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Rounding & Estimating:

Estimation Jars


Today's Snack: Something good that comes out of a jar is a dill pickle! Try one with a slice of deli ham wrapped around it. Wash it down with something sweet to drink, like cranberry juice.





Different sizes of containers

Your choice of items to fill them:

racquetballs, golf balls, ping pong balls, walnuts, cotton balls, pine cones, marbles, wrapped candy, etc.

Scrap paper, pencil and can at each estimation station

Ruler to measure volume of containers later



One of the most important math skills is estimation. We estimate numbers and quantities all the time in adult life. So it's a great thing for kids to practice.


You can do one or more estimation jars as you have time and materials. It might work to have five different "estimation stations" and let the students rotate. If you have a lot of students, they could work in pairs, or do a separate activity to give everyone time to make the estimates and temporarily fill the containers.


You could leave an empty can, scraps of paper and a pencil at each estimation station. Before they fill the jar, ask the students write down their guesses of how many of the same object they can get into the jar onto a piece of scrap paper, fold it up, and place it in the can.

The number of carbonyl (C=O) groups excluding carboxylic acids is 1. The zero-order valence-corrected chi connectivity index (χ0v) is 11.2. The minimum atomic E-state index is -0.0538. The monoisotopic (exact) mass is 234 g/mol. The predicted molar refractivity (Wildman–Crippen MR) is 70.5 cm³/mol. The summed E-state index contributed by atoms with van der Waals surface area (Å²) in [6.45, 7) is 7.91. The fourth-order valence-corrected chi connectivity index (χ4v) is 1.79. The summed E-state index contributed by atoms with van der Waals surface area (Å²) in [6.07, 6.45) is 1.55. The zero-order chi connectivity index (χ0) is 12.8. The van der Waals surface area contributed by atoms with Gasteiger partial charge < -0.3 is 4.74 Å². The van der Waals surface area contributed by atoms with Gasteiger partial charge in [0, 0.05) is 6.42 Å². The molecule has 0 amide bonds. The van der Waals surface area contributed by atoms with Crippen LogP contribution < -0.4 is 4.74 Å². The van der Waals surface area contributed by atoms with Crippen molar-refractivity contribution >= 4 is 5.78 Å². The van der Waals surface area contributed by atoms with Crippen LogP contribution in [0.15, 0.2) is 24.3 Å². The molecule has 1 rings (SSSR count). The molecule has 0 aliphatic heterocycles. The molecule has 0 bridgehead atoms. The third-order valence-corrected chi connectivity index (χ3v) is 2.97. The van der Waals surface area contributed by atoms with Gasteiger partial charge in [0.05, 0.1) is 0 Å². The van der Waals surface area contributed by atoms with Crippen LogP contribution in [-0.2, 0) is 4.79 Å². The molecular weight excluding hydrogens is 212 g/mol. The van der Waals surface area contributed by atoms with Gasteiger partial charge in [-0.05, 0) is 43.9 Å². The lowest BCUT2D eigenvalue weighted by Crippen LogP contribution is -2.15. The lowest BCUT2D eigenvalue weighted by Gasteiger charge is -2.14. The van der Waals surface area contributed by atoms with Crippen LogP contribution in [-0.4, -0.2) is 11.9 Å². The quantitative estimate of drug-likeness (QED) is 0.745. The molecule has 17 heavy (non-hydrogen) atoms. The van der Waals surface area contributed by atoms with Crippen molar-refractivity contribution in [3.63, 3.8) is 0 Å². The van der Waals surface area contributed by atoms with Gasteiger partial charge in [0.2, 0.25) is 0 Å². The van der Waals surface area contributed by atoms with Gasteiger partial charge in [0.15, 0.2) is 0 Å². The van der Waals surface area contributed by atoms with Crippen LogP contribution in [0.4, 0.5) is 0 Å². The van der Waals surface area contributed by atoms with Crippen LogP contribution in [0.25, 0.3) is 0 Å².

Each guess should include the student's name as well as the guess. Afterwards, the students can compare who came closest.


Each session at the estimation stations should take just a couple of minutes. Encourage the students to neatly empty the objects back out so that the next student has no idea how many to guess.


You can wrap up by talking about volume, which is measured by height x length x depth, and how the students could use an estimate of each individual object plus an estimate of the container's overall volume to come up with a more accurate estimate.



By Susan Darst Williams Math 2010

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